March 27, 2020 | 12:38pm | Updated March 27, 2020 | 3:50pm
Want to see the true potential impact of ignoring social distancing? Through a partnership with @xmodesocial, we analyzed secondary locations of anonymized mobile devices that were active at a single Ft. Lauderdale beach during spring break. This is where they went across the US: pic.twitter.com/3A3ePn9Vin
— Tectonix GEO (@TectonixGEO) March 25, 2020
One of the most frustrating images associated with the ongoing coronavirus pandemic has been that of spring break partygoers in Florida enjoying the surf and sun in defiance of warnings from health care experts and public officials that these idiots need to stop congregating en masse in public settings.
Thankfully, that message has begun to sink in — at least for some of them. Maybe it has to do with the fact that as of Thursday evening, the number of confirmed coronavirus cases in the US was approaching 86,000, according to the latest numbers from Johns Hopkins University. Or perhaps it’s because young people eventually realized they’re more vulnerable to the virus than they may have thought at first. Nevertheless, if you want to get a visual picture of why the entire nation was practically screaming at all those spring breakers to get off the beach a week or so ago, check out the time-lapse look at cellphone data that might make you pretty angry.
In the video, you see an analysis of anonymized location data from mobile devices that were active at a Fort Lauderdale beach over spring break. For the real fun, fast-forward to about the 48-second mark. You’ll see the signals from mobile devices at that beach highlighted and then we pull all the way out until around the 1:04 mark — when you can now see that those devices that were once confined to a Florida beach have now dispersed far from Florida, all along the Eastern Seaboard, into the Midwest and beyond.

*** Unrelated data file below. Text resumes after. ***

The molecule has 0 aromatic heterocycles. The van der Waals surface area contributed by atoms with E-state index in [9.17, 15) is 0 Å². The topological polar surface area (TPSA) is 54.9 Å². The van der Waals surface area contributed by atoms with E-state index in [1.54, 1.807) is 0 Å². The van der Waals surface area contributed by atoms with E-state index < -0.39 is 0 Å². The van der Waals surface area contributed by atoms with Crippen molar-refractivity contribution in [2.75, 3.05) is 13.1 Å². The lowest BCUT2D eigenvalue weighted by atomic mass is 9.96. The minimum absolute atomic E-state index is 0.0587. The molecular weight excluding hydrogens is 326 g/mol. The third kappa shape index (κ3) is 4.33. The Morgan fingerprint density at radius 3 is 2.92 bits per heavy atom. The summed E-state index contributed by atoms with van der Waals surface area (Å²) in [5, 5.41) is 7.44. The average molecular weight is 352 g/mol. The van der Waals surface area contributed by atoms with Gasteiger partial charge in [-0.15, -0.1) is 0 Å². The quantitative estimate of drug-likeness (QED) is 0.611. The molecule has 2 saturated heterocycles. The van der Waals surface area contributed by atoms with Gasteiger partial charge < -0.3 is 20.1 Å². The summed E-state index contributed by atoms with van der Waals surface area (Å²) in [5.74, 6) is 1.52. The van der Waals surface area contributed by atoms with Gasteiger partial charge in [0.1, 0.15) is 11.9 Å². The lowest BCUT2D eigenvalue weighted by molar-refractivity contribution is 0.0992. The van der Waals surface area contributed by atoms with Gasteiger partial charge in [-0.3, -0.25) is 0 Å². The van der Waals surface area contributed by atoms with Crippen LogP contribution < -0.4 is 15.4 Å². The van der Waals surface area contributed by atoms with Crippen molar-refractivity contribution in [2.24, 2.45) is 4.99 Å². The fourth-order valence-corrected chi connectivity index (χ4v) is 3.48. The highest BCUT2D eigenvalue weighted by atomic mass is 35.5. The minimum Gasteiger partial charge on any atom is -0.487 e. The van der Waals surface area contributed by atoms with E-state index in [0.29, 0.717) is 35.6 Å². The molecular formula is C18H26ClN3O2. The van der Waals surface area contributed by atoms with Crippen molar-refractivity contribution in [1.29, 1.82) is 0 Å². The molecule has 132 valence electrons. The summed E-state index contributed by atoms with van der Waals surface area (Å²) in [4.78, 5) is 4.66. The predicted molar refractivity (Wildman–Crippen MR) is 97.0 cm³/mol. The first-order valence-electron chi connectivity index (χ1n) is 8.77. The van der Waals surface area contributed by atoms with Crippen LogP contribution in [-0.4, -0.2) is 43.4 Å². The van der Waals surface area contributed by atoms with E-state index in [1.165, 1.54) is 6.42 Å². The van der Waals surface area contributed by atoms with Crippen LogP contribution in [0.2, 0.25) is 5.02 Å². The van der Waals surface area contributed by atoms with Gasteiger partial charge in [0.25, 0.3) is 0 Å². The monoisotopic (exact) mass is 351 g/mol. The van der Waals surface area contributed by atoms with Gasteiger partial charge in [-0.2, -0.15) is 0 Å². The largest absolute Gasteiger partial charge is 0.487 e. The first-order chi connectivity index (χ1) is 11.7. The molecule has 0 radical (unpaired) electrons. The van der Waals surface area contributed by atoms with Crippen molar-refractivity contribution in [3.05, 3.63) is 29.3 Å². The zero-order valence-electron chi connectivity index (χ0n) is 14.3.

Florida, fortunately, has not fared as badly as New York or California in this crisis, but that’s not to dismiss what people there have gone through. According to media reports, as of Thursday night there were almost 2,500 cases in the state and 29 people have died. That number of cases, by the way, has grown by about 1,250 since the start of this week. Hard to say if those numbers were exacerbated by the large groups of spring breakers who ignored the warnings longer than public officials would have liked, but you can’t help wonder.